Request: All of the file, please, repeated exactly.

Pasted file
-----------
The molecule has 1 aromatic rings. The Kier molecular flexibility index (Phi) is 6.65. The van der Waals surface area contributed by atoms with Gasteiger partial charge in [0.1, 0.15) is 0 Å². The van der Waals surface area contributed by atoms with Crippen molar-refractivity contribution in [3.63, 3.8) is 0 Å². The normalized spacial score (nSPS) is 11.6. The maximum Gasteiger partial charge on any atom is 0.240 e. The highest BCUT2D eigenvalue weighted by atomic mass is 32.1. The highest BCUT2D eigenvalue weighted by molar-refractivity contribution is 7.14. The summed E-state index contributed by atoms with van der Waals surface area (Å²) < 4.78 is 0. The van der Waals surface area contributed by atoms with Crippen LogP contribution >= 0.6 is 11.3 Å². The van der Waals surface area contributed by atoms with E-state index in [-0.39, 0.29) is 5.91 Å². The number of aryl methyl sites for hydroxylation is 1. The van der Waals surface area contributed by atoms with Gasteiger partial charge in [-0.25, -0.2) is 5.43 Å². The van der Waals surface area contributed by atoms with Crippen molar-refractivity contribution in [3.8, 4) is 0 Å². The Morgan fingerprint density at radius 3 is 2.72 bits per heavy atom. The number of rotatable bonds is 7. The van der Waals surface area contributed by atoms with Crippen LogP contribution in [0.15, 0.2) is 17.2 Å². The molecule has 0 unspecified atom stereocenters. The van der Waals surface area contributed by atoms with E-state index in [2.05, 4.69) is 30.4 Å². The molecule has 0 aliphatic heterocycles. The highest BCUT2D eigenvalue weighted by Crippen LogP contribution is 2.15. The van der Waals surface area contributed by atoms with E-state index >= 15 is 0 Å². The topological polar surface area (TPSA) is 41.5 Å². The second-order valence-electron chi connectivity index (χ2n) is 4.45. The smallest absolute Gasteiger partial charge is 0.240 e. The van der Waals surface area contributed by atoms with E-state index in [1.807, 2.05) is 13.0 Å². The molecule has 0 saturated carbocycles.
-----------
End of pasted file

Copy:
The molecule has 1 aromatic rings. The Kier molecular flexibility index (Phi) is 6.65. The van der Waals surface area contributed by atoms with Gasteiger partial charge in [0.1, 0.15) is 0 Å². The van der Waals surface area contributed by atoms with Crippen molar-refractivity contribution in [3.63, 3.8) is 0 Å². The normalized spacial score (nSPS) is 11.6. The maximum Gasteiger partial charge on any atom is 0.240 e. The highest BCUT2D eigenvalue weighted by atomic mass is 32.1. The highest BCUT2D eigenvalue weighted by molar-refractivity contribution is 7.14. The summed E-state index contributed by atoms with van der Waals surface area (Å²) < 4.78 is 0. The van der Waals surface area contributed by atoms with Crippen LogP contribution >= 0.6 is 11.3 Å². The van der Waals surface area contributed by atoms with E-state index in [-0.39, 0.29) is 5.91 Å². The number of aryl methyl sites for hydroxylation is 1. The van der Waals surface area contributed by atoms with Gasteiger partial charge in [-0.25, -0.2) is 5.43 Å². The van der Waals surface area contributed by atoms with Crippen molar-refractivity contribution in [3.8, 4) is 0 Å². The Morgan fingerprint density at radius 3 is 2.72 bits per heavy atom. The number of rotatable bonds is 7. The van der Waals surface area contributed by atoms with Crippen LogP contribution in [0.15, 0.2) is 17.2 Å². The molecule has 0 unspecified atom stereocenters. The van der Waals surface area contributed by atoms with E-state index in [2.05, 4.69) is 30.4 Å². The molecule has 0 aliphatic heterocycles. The highest BCUT2D eigenvalue weighted by Crippen LogP contribution is 2.15. The van der Waals surface area contributed by atoms with E-state index >= 15 is 0 Å². The topological polar surface area (TPSA) is 41.5 Å². The second-order valence-electron chi connectivity index (χ2n) is 4.45. The smallest absolute Gasteiger partial charge is 0.240 e. The van der Waals surface area contributed by atoms with E-state index in [1.807, 2.05) is 13.0 Å². The molecule has 0 saturated carbocycles.